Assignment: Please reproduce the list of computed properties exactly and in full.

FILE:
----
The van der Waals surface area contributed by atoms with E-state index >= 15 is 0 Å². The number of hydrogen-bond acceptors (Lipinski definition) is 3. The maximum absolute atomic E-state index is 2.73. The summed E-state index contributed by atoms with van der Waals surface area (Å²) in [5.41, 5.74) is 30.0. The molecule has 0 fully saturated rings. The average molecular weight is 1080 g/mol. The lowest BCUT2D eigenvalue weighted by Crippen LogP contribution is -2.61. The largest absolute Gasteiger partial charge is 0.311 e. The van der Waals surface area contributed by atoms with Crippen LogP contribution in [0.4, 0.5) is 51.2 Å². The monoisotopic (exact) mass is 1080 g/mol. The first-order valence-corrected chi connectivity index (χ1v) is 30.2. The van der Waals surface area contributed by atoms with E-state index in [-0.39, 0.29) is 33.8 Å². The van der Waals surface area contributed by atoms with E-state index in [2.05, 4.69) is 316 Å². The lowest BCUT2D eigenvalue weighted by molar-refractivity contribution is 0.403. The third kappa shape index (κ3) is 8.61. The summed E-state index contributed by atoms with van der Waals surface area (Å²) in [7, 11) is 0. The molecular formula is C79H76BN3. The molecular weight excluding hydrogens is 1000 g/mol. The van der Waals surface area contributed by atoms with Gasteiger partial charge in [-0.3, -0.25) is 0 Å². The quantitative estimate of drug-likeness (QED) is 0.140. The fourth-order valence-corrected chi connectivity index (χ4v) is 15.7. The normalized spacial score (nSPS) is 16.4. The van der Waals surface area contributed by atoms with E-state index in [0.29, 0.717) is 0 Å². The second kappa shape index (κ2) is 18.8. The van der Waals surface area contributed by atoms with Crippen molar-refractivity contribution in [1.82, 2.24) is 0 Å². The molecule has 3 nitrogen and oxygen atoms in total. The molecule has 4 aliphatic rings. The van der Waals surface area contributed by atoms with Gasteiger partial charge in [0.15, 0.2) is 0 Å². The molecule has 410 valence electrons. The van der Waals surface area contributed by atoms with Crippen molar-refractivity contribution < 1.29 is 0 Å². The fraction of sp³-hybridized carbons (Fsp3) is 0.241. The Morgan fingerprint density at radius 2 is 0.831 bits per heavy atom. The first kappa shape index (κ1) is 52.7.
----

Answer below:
The van der Waals surface area contributed by atoms with E-state index >= 15 is 0 Å². The number of hydrogen-bond acceptors (Lipinski definition) is 3. The maximum absolute atomic E-state index is 2.73. The summed E-state index contributed by atoms with van der Waals surface area (Å²) in [5.41, 5.74) is 30.0. The molecule has 0 fully saturated rings. The average molecular weight is 1080 g/mol. The lowest BCUT2D eigenvalue weighted by Crippen LogP contribution is -2.61. The largest absolute Gasteiger partial charge is 0.311 e. The van der Waals surface area contributed by atoms with Crippen LogP contribution in [0.4, 0.5) is 51.2 Å². The monoisotopic (exact) mass is 1080 g/mol. The first-order valence-corrected chi connectivity index (χ1v) is 30.2. The van der Waals surface area contributed by atoms with E-state index in [-0.39, 0.29) is 33.8 Å². The van der Waals surface area contributed by atoms with E-state index in [2.05, 4.69) is 316 Å². The lowest BCUT2D eigenvalue weighted by molar-refractivity contribution is 0.403. The third kappa shape index (κ3) is 8.61. The summed E-state index contributed by atoms with van der Waals surface area (Å²) in [7, 11) is 0. The molecular formula is C79H76BN3. The molecular weight excluding hydrogens is 1000 g/mol. The van der Waals surface area contributed by atoms with Gasteiger partial charge in [-0.3, -0.25) is 0 Å². The quantitative estimate of drug-likeness (QED) is 0.140. The fourth-order valence-corrected chi connectivity index (χ4v) is 15.7. The normalized spacial score (nSPS) is 16.4. The van der Waals surface area contributed by atoms with E-state index in [0.29, 0.717) is 0 Å². The second kappa shape index (κ2) is 18.8. The van der Waals surface area contributed by atoms with Crippen molar-refractivity contribution in [1.82, 2.24) is 0 Å². The molecule has 3 nitrogen and oxygen atoms in total. The molecule has 4 aliphatic rings. The van der Waals surface area contributed by atoms with Gasteiger partial charge in [0.15, 0.2) is 0 Å². The molecule has 410 valence electrons. The van der Waals surface area contributed by atoms with Crippen molar-refractivity contribution < 1.29 is 0 Å². The fraction of sp³-hybridized carbons (Fsp3) is 0.241. The Morgan fingerprint density at radius 2 is 0.831 bits per heavy atom. The first kappa shape index (κ1) is 52.7.